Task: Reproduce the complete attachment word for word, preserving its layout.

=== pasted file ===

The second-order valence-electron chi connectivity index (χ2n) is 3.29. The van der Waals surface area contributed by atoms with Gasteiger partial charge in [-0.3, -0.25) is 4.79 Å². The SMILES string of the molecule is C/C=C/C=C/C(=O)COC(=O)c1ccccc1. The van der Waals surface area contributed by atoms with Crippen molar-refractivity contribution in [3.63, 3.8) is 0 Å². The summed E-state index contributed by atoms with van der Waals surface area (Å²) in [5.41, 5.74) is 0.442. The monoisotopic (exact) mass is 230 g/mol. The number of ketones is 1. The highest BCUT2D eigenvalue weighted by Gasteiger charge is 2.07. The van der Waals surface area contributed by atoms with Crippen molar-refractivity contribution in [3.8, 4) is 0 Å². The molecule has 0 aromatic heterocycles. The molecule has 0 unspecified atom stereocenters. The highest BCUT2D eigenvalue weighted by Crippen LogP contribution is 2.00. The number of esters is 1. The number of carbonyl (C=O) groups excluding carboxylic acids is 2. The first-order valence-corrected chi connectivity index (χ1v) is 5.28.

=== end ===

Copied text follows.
The second-order valence-electron chi connectivity index (χ2n) is 3.29. The van der Waals surface area contributed by atoms with Gasteiger partial charge in [-0.3, -0.25) is 4.79 Å². The SMILES string of the molecule is C/C=C/C=C/C(=O)COC(=O)c1ccccc1. The van der Waals surface area contributed by atoms with Crippen molar-refractivity contribution in [3.63, 3.8) is 0 Å². The summed E-state index contributed by atoms with van der Waals surface area (Å²) in [5.41, 5.74) is 0.442. The monoisotopic (exact) mass is 230 g/mol. The number of ketones is 1. The highest BCUT2D eigenvalue weighted by Gasteiger charge is 2.07. The van der Waals surface area contributed by atoms with Crippen molar-refractivity contribution in [3.8, 4) is 0 Å². The molecule has 0 aromatic heterocycles. The molecule has 0 unspecified atom stereocenters. The highest BCUT2D eigenvalue weighted by Crippen LogP contribution is 2.00. The number of esters is 1. The number of carbonyl (C=O) groups excluding carboxylic acids is 2. The first-order valence-corrected chi connectivity index (χ1v) is 5.28.